In view of the Chinese Nationalist Party’s (KMT) recent string of poor electoral showings, one would expect members who care about the state of the party to jump at the chance for a frank discussion with party leaders on how to stop the bleeding.
President Ma Ying-jeou’s (馬英九) dinner for KMT lawmakers on Monday night provided such a chance, giving the lawmakers a rare opportunity to deliver pan-blue supporters’ grievances in person to Ma, who doubles as KMT chairman.
It looked set to be an interesting evening, with a number of legislators saying they would seize the opportunity, but instead turned into a rather bland affair, with lawmakers backing down at the request of KMT Legislator Hsu Yao-chang (徐耀昌).
“I told [them] that we were likely to get ulcers if we talked about serious issues while eating and they all agreed. We can find a better time to offer suggestions,” Hsu told reporters after the dinner.
In the end, Ma may have been the only one to go home that night with an ulcer. The president spent the evening touting his planned economic cooperation framework agreement (ECFA) with Beijing and asking lawmakers to promote it. Legislators also offered some comments on the US beef protocol and the swine flu vaccination program, but skirted the party’s election woes.
A number of KMT lawmakers told the press yesterday that Hsu’s comment had caught them off guard, adding that they did not want to ignore his suggestion “out of respect” for their colleague.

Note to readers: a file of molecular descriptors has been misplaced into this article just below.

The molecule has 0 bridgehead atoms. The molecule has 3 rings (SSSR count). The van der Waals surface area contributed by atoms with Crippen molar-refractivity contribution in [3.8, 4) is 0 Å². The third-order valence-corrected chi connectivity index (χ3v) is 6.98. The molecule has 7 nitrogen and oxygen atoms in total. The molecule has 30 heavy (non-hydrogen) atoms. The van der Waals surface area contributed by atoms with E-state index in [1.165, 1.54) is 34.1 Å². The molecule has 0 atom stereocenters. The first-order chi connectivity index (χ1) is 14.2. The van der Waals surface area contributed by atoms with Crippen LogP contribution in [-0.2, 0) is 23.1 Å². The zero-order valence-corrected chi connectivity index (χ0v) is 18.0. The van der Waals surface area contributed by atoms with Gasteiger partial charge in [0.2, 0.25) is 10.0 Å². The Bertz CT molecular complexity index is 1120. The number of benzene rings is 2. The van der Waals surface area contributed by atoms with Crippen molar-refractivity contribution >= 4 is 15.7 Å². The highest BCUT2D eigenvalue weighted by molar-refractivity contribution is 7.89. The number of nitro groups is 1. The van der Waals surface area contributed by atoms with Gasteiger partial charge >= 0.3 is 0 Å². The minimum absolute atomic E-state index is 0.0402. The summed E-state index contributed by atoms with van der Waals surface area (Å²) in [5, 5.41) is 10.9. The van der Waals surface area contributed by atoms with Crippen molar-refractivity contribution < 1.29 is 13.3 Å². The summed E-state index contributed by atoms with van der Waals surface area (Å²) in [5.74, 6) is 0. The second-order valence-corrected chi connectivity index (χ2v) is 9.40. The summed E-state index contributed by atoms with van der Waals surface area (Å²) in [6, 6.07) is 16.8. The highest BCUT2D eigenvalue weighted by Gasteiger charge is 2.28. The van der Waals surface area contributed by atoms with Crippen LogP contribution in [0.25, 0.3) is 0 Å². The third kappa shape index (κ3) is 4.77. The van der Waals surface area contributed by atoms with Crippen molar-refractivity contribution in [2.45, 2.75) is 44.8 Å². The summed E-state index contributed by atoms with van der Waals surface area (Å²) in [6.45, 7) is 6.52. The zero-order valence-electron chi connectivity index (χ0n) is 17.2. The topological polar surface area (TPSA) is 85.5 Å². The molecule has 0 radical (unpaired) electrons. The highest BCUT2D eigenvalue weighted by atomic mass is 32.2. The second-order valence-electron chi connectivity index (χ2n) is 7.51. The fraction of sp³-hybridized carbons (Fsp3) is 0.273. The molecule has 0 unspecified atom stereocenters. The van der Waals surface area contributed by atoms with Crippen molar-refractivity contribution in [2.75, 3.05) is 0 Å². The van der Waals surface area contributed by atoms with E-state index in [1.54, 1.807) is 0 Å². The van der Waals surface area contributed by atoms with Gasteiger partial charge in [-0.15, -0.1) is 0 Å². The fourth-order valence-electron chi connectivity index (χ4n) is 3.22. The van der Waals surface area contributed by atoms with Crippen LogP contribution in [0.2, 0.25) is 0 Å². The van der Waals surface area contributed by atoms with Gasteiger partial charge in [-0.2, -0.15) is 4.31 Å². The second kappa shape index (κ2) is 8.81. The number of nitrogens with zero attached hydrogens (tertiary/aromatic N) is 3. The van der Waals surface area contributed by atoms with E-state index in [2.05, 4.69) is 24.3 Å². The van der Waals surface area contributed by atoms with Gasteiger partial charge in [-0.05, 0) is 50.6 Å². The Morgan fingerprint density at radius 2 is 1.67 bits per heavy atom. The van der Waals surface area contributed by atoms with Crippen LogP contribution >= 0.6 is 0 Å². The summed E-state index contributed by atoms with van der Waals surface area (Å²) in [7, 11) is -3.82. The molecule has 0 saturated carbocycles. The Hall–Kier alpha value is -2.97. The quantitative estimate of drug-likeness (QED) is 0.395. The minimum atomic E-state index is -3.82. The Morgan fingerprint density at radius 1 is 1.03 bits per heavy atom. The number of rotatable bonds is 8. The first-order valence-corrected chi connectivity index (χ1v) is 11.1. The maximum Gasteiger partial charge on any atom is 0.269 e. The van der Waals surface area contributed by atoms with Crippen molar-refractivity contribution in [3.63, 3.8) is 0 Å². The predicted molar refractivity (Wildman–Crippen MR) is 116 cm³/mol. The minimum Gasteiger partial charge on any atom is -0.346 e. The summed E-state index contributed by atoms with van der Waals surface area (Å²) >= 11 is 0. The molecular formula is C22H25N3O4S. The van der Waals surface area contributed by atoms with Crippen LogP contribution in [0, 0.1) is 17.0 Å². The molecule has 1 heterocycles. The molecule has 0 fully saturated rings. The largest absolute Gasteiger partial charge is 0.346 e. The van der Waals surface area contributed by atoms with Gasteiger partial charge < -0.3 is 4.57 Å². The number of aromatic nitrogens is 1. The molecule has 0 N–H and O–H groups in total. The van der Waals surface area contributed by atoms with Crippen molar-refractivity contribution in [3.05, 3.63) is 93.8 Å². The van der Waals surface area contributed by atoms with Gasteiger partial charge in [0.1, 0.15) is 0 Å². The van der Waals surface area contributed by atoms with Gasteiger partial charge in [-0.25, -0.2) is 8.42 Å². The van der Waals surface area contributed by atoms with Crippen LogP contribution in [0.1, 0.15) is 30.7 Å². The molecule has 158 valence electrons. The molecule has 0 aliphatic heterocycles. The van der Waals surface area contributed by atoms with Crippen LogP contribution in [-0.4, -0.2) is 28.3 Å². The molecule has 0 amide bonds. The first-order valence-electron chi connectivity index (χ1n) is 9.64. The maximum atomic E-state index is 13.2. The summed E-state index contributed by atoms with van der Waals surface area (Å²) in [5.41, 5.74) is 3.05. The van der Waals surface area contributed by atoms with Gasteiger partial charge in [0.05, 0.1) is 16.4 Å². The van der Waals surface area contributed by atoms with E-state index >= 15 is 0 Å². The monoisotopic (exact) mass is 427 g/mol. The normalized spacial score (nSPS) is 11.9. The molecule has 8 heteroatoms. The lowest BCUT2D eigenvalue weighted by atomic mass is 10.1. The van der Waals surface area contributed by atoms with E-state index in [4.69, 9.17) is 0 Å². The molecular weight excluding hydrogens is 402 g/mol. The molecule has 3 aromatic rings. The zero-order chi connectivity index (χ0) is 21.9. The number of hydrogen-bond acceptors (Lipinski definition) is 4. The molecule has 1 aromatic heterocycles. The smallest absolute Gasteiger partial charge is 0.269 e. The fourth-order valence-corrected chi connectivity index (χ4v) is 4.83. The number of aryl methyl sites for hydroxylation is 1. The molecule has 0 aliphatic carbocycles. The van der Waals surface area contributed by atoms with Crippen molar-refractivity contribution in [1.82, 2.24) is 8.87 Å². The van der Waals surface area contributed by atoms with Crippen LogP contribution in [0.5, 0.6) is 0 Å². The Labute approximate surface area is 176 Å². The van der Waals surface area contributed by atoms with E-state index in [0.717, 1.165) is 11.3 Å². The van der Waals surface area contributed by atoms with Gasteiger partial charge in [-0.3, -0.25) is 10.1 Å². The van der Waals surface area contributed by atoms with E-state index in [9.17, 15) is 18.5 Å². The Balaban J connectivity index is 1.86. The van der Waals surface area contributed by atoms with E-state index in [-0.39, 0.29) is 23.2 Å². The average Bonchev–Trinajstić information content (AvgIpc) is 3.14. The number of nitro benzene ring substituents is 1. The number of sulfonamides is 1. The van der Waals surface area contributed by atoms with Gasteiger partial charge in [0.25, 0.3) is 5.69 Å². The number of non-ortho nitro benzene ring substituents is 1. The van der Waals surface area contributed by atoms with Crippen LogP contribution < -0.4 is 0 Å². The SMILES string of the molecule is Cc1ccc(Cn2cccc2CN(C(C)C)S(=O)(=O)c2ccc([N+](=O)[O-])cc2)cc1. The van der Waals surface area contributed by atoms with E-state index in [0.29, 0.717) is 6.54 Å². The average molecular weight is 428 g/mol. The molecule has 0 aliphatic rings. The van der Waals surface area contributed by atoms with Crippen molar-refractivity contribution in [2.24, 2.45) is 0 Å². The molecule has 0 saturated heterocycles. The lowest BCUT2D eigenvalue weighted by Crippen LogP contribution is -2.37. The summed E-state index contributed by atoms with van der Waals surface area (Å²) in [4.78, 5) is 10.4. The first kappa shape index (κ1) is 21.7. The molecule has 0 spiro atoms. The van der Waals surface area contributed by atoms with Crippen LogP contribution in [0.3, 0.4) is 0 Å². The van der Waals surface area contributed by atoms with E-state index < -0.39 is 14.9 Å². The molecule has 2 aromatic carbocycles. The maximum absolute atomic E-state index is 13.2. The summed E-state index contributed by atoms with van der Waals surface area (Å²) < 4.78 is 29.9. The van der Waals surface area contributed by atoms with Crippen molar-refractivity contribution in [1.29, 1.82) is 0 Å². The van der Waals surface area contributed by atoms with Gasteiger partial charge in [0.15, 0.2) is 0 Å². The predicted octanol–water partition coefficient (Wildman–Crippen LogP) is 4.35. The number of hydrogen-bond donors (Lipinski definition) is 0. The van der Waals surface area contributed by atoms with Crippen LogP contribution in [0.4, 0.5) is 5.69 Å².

Rather than blaming Hsu, KMT lawmakers who purport to have the public’s grievances in mind should not be so easily dissuaded from voicing criticism.
One would hope that lawmakers who are more than willing to launch a volley of criticism on talk shows would have the guts to challenge Ma to his face. Are we to believe that, out of the kindness of their hearts, legislators wanted to spare Ma from public embarrassment because they feared he might not take criticism very well in a public setting?
Regardless, KMT lawmakers failed their supporters by “playing nice” at the dinner, letting Ma off the hook and ignoring the anxiety among pan-blue supporters over the party’s condition.
Indeed, a glance at the news clip of Monday’s dinner showed everyone smiling and drinking — one might have mistaken it as a feast celebrating an election victory rather than a wake for a string of embarrassing election results.
As for Ma, if he is sincere about seeking the reasons behind the KMT’s poor electoral showing, as he has said, he should have dismissed Hsu’s suggestion and invited those present to fire away on what he and his government have done wrong.
Ma’s approval ratings have tumbled in opinion polls across media outlets, suggesting that a large percentage of the public is questioning his competence and crisis management skills.
But no one can help a government that won’t help itself by opening the door to public opinion — and public dissatisfaction. The Ma administration gains nothing by surrounding itself with pliable voices who don’t dare challenge it in person.
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